Automatic Segmentation Of The Myocardium in Cardiac Arterial Spin Labelling Images Using a Deep Learning Model Facilitates Myocardial Blood Flow Quantification
Pedro M. Gordaliza1,2, Verónica Aramendía‐Vidaurreta3, Juan José Vaquero1,2, Gorka Bastarrika3, María Asunción Fernández-Seara3, and María Arrate Muñoz-Barrutia1,2

1Bioengineering, Universidad Carlos III de Madrid, Leganés, Spain, 2Instituto de Investigación Sanitaria Gregorio Marañón, Madrid, Spain, 3Radiology Deparment, Clínica Universidad de Navarra, Pamplona, Spain


Arterial Spin Labelling (ASL) allows to quantify Myocardial Blood Flow (MBF) by averaging over multiple ASL pairs. However, the procedure heavily depends on the manual segmentation of the myocardium. In this work, we introduce a Deep Learning model to segment this region and build a completely automatic pipeline for the MBF estimation. The accomplished evaluation results prove the success of the proposed method, which presents: 1) high overlap between the automatically extracted masks and those manually segmented by an expert (Dice Similarity Coefficient around 90%) and 2) good agreement of the MBF estimations with those obtained from the manual annotations.


Arterial Spin Labelling (ASL) is increasingly being explored1 in cardiovascular magnetic resonance (CMR) due to its ability to quantify myocardial blood flow (MBF) without an exogenous contrast agent1,2. However, quantification is based on manual segmentation of the Region of Interest (ROI) which is time consuming and prone to errors. The number of manually extracted ROIs is reduced by registration of the ASL series, but, this introduces new errors and requires supervision. Therefore, there is a need for a reliable automatic segmentation of the myocardium in the cardiac ASL imaging series.

In this context, we propose a Deep Learning model to automatically segment the myocardium and consequently, enable an automatic extraction of the MBF.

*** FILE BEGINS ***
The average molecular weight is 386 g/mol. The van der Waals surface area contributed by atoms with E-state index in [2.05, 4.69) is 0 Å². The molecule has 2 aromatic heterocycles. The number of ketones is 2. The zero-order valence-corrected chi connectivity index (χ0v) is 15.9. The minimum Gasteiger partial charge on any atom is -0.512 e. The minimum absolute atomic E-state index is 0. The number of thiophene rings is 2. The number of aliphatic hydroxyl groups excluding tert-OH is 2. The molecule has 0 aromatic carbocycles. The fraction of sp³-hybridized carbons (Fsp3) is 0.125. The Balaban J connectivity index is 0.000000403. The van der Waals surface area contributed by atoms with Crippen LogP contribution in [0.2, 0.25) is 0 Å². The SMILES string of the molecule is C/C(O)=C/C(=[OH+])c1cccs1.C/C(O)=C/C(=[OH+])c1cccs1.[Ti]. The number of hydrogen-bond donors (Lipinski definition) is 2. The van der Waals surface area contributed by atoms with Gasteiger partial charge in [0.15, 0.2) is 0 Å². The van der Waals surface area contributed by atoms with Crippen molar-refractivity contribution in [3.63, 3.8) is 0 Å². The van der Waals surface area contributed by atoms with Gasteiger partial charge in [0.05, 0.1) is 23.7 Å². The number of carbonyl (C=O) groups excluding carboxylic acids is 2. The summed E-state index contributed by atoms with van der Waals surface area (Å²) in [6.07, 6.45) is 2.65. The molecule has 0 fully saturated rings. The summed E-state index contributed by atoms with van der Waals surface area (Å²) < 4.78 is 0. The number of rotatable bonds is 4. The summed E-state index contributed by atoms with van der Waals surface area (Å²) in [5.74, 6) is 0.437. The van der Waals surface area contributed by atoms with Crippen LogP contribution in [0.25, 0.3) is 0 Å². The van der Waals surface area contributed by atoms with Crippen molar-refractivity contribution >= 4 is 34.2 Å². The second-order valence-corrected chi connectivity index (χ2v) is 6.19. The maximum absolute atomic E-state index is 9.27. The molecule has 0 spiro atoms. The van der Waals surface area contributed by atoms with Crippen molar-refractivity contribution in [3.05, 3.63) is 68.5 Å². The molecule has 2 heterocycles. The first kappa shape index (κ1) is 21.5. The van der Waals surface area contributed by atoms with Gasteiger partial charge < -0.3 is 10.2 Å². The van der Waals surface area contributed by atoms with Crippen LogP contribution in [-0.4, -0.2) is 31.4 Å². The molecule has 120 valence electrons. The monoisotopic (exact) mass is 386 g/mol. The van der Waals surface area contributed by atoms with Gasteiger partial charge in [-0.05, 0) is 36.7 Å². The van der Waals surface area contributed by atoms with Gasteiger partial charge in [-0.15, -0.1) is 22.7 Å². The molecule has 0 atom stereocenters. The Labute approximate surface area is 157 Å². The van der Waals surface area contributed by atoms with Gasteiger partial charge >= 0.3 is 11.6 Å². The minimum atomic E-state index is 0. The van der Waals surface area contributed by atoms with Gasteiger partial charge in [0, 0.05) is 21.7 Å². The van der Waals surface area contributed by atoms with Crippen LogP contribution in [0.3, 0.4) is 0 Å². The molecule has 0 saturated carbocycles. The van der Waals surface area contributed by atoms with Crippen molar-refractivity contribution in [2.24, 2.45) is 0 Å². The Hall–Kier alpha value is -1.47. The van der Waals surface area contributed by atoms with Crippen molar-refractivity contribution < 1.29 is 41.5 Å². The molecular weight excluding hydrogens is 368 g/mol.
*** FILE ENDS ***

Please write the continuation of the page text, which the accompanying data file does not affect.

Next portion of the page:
Cardiac MRI series: Eleven subjects were scanned on a 3T Skyra. The scanning session included: localizers to obtain a mid-ventricular short-axis plane of the myocardium, a baseline image for quantification and a FAIR labeling ASL sequence. 60 free breathing ASL images were obtained per volunteer (TI = 1s, TR = 4RR) employing bSSFP readout with the parameters: FOV:300x300mm, matrix: 96x96, slice thickness:10mm, flip angle:70º, Grappa-2i.

Ground Truth Myocardium Masks: The myocardium was manually segmented by an expert in thirteen of the available sixty frames per subject(Fig.1).

Myocardial Blood Flow (MBF) values: The myocardium mask is manually delimited on the preregistered ASL serie in order to apply the Buxton model2. Outliers are not discarded


We readapted the vu-tran3 model, successfully employed in several cardiac MRI non-ASL applications4,5.

The ability of the proposed model (Fig.1) to infer trustworthy segmentations are based on the following foundations:

  • Data augmentation: The small amount of labelled data (143 frames) is insufficient to provide a model able to generalize the segmentation to unseen cases. To avoid this issue, each original frame is modified (augmented) employing several randomized image operations5,6: Addition of noise, spatial transformations, and interpolations. The data augmentation step provides thousands of “new” valid images to train the model.
  • Model architecture: The model encodes each image, through sequences of convolutional, ReLUs (Rectifier Linear Units) and Batch Normalization layers assembled by size, which is reduced employing Max Pooling layers. To avoid overfitting, two Dropout layers are included at the densest levels of the architecture. Finally, the dense features are upsampled using three deconvolutions. The last one acts as bottleneck layer to pass its activations to the Softmax classifier which yields probability maps for a predicted mask.
  • Learning process: The architecture parameters are learnt employing backpropagation of the error. Therefore, the selection of a proper loss function is critical. Recently7, the Dice Loss (DL) function, defined in Fig.1, has been proved useful in segmentation problems, thus DL is employed in our model. The model uses the ADAM method to minimize DL (learning rate=10−3) and train up to 500 epochs with a mini-batch of 5.


We performed 11-fold cross-validation and describe results over all hold-out sets (e.g., 13 validation images per fold). Per subject, we obtain 61 masks (ASL images and baseline).

Table 1 and Fig.2 present the main indicators of overlap between ground truth masks and their respective automatic segmentations, e.g: Dice Similarity Coefficient(DSC); False Positive Error(FPE); False Negative Error(FNE) and Average Hausdorff Distance(HDA). The DSC shows coincidences between manual and automatic masks of 83% to 93%. These differences are, in average, mostly due to the FPE (9% - 23%). The HDA presents small values (0.20mm - 0.52mm) and a consistent inverse relation with the DSC results (Fig.2).